One evening when I left the park I stopped by the bridge once more, looking down to where the tramp had been. There was nothing there now. Nothing to indicate that he was ever there. I remembered the familiar park attendant telling me that on the morning following the tramp’s death, the police had discovered the little brown dog, prancing about on its short legs, yapping angrily at the deep river. He was later impounded.
The Cat Lady
The Cat Lady never socialized with anyone, except her cats. In all I counted eight, but there could have been more. New cats would join the lot from time to time.
She had a system. She would dress each cat in a distinct piece of clothing (some wore tubular vests while others wore leggings), and tagged each animal with a bell. The bells had colour-coded ribbons.
Every fifteen minutes she would whistle musically through her gap teeth and the cats would gather by her feet. Then she would count them. If a cat was missing she would grow nervous, calling out its name and looking around frantically. She would also consult the other cats in their secret language. Sometimes she scolded them, wagging her finger and speaking in low, harsh tones.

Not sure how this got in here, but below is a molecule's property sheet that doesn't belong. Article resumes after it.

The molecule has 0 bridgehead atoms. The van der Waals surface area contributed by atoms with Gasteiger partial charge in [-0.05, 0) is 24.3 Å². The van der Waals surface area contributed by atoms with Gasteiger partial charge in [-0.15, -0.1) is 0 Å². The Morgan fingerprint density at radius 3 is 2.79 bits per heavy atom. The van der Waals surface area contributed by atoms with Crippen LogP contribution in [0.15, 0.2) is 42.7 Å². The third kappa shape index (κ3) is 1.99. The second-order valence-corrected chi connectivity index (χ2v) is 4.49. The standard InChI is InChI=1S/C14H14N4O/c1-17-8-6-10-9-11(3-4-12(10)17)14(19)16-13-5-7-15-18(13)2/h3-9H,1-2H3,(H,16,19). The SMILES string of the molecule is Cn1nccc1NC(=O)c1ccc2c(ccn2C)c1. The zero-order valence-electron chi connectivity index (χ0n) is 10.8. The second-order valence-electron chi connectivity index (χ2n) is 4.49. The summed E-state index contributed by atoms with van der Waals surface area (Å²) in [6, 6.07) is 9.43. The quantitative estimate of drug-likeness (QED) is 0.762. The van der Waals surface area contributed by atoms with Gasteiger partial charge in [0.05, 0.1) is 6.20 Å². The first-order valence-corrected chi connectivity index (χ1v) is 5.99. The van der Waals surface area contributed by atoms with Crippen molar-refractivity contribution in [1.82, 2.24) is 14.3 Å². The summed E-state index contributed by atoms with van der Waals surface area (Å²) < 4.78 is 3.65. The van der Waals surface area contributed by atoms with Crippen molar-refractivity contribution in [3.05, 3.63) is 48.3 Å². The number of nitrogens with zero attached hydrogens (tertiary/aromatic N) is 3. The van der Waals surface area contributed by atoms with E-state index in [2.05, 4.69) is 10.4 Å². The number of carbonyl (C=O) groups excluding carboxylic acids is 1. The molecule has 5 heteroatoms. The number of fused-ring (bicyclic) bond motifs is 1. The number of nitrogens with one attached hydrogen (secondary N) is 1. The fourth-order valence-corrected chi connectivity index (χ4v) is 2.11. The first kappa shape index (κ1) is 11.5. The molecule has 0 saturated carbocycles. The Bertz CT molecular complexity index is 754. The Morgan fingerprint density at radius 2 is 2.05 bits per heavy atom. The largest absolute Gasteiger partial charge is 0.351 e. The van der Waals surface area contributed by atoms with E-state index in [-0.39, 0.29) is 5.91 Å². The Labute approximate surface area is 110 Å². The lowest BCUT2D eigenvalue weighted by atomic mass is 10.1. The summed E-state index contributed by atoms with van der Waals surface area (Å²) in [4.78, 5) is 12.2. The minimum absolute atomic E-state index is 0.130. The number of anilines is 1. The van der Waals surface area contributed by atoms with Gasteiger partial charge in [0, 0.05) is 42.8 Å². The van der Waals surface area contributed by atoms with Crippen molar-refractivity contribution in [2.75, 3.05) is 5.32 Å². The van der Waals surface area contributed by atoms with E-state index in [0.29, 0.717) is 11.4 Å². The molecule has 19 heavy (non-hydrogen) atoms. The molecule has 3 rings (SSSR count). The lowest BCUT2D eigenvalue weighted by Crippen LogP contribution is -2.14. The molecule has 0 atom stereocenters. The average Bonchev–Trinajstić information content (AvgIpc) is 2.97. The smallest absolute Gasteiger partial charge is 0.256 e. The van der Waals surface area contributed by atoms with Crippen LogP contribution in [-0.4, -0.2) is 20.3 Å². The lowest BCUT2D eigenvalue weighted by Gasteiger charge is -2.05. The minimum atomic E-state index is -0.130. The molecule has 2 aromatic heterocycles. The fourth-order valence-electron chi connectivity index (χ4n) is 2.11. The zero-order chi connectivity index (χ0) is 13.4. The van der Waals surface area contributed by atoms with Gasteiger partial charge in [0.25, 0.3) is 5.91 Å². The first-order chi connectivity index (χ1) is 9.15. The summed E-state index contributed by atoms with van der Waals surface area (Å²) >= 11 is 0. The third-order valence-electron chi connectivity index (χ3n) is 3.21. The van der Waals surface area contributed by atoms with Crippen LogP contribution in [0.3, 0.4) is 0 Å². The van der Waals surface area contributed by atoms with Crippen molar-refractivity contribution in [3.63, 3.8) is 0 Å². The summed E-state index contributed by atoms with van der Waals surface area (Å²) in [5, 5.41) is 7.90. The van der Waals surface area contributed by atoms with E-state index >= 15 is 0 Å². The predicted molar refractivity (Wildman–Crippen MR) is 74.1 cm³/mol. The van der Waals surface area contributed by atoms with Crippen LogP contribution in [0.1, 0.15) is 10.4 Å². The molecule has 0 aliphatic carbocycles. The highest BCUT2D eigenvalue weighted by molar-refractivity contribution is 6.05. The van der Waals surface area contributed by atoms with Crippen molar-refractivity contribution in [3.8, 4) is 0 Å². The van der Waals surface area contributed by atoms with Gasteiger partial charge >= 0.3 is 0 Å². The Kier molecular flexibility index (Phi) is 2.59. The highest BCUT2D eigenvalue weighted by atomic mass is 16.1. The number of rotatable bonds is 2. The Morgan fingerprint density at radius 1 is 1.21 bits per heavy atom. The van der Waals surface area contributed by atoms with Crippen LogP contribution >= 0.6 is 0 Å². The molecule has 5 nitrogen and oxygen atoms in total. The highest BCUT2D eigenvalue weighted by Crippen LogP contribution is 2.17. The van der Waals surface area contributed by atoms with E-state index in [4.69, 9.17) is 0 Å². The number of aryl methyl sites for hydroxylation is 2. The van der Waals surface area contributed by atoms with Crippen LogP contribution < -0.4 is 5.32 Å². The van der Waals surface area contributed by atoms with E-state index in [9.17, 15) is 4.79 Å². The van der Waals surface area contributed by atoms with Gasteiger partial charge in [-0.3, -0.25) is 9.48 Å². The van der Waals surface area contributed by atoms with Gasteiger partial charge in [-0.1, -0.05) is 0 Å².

But I noticed she would never go and look for the missing cat, no matter how long it had been gone for. You could say that this made sense, as she would have to abandon the other cats in order to go in search of one. She would kneel on the lawn and wait. And as she knelt there, stock-still, her legs tucked under her thighs, her bony hands folded in her lap, a placid expression would frame her face and her eyes would focus on some point in space.
The cats seemed to know what was required of them. They would lie or sit close to her, peering into her face. Usually they would be clamoring for attention, rubbing against her and mewling until petted. Other times they fought. But all these actions ceased when a sibling went missing.
Whenever the stray cat returned, probably from a leisurely stroll, the Cat Lady would smother it with affection. A kind of celebratory feast would follow. She would share the cats’ lunches with great zeal. And as they ate she stroked their heads and spoke soothingly to them in their secret language. When they were through she washed the bowls at a nearby water fountain. No one drank from that fountain. Like the tramp’s bathroom, it was reserved for special use.